In two recent online speaking sessions, Northspan President & CEO Elissa Hansen helped raise awareness of the work that is being done by individuals and organizations throughout the Northland in relation to an array of high priority issues, including:
- Broadband Access — The COVID-19 pandemic has exposed disparities in broadband access throughout our region and added urgency to the effort to extend reliable broadband for all as a basic utility necessary for work, school, and other life essentials.
- Career Pathways — A drive to combat elevated unemployment rates and fill job vacancies in order to allow businesses to expand will involve orienting our college and K-12 education systems to inform students about Northland employers and prepare them for careers in high-demand industries.
- Community Housing — As many areas face housing shortages, we “can’t build fast enough” to enhance infrastructure and support the growth of our communities.
- Equity and Inclusion — After a polarizing twelve months in 2020, the year ahead will place an emphasis on breaking down barriers—whether across state lines, political outlooks, racial and ethnic groups, generational divides, and other categories which shape the ways in which we understand culture.
These topics came up repeatedly in both recent online speaking events that Northspan participated in:
Institute for Advanced Study: Polarization and Identities Spotlight Series
On February 11, Elissa was one of three panelists in an episode exploring the theme of “The Rural/Urban Divide.” Moderated by John Rash of the Star Tribune, the episode brought together Shannon Smith Jones, Executive Director of Hope Community in the Twin Cities, and Peter Lindstrom, District 10 Metropolitan Council Member, to explore perspectives on polarization through three geographical lenses: urban, suburban, and rural.
Elissa drew on her experiences working throughout Greater Minnesota, pointing out that pronounced urban and rural dynamics vary on a city by city and town by town basis all across our region. You can watch the full episode on IAS UMN’s Youtube Channel.
Advanced Minnesota’s Workforce One Podcast
For the February 18 episode of Advanced Minnesota’s Workforce One Podcast, Elissa spoke with host Trent Janezich about workforce and economic development in rural Minnesota, and ways to make our region more economically vibrant.
Here’s an excerpt from their conversation:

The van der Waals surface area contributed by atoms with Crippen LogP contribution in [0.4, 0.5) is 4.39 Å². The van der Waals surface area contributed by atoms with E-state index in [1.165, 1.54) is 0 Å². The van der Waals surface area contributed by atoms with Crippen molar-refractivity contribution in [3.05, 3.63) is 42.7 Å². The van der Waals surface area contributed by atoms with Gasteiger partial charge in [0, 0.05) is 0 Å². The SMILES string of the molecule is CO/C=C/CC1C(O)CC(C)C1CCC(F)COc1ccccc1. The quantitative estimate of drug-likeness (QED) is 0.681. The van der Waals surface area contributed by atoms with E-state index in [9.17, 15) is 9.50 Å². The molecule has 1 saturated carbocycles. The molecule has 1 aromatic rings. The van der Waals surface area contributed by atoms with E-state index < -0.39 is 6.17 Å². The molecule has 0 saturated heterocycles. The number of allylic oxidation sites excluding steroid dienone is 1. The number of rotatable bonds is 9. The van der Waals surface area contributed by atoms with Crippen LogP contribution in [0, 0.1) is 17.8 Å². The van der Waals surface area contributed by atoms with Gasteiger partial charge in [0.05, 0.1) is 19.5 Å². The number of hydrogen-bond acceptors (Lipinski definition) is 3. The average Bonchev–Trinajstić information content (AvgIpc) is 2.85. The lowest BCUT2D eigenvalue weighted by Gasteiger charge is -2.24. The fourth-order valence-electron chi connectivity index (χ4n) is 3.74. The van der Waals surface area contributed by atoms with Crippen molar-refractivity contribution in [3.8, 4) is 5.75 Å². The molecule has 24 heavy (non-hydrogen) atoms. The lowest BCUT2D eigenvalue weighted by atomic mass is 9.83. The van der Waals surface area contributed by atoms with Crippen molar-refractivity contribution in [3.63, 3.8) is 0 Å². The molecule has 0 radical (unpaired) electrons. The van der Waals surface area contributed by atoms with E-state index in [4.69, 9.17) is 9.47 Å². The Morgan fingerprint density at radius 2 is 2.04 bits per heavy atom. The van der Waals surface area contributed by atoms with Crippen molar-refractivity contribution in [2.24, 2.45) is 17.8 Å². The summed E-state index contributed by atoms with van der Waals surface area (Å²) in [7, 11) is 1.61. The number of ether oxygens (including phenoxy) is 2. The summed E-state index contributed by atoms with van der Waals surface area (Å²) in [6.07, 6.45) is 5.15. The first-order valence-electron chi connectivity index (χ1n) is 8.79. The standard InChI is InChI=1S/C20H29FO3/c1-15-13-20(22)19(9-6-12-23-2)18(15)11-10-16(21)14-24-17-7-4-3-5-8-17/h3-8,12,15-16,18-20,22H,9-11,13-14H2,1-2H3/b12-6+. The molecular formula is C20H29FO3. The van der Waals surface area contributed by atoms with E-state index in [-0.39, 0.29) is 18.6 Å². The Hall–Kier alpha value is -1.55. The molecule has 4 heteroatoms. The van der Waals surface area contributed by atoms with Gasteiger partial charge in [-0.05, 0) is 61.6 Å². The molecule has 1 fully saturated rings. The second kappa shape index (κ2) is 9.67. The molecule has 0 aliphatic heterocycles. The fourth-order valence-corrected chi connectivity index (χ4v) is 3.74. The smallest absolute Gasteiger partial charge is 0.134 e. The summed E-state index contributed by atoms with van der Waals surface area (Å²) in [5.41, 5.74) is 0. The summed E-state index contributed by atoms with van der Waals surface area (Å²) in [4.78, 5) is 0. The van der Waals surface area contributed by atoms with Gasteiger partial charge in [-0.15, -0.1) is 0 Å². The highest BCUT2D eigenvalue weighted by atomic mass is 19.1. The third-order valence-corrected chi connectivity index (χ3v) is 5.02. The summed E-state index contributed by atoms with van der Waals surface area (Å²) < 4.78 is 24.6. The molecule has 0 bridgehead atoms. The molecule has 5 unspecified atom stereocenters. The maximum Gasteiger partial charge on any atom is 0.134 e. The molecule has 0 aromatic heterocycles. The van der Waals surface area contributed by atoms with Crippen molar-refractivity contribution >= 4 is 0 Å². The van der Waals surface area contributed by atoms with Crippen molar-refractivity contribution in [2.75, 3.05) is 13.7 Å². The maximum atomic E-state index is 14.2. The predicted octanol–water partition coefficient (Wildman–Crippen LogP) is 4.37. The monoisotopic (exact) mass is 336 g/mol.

Elissa: Our region is set to change. The face of our region will not look the same. And we have some work to do to figure out how to be the community that comes together and wants to invite people in.
Trent: Yeah. I think it gets lost. You know, the stereotypes of that are, “if you’re interested in DEI, you’re on this side of the political spectrum,” and “if you’re interested in business growth, you’re on this side of the political spectrum,” and I think that what I’m hearing from you is you’re an economic developer interested in both sides of that. You know, you can have both, right?
Trent: So there’s an economic imperative to do DEI really really well, whether you’re private business, nonprofit, or whatever, and I think that we would have a lot of economic gains if we moved in that direction. So I definitely appreciate [how] you’re kind of sitting at the nexus of these two spots, you’re sitting in the middle of the Venn diagram and trying to make that happen for us, so thank you for that.
Elissa: Yeah, it’s going to take a big group of people to start moving some mountains and having some really hard conversations that bring joy to our communities. It’s coming and I think there are so many people out there that are ready for it. That’s what I think surprised me, too, the conversations. Small little communities to our medium-sized to our big communities that might be, you know, 500 or 15,000 people, and they all want to start talking about what that means.
You can listen to the full episode here: Workforce One Podcast by Advanced Minnesota.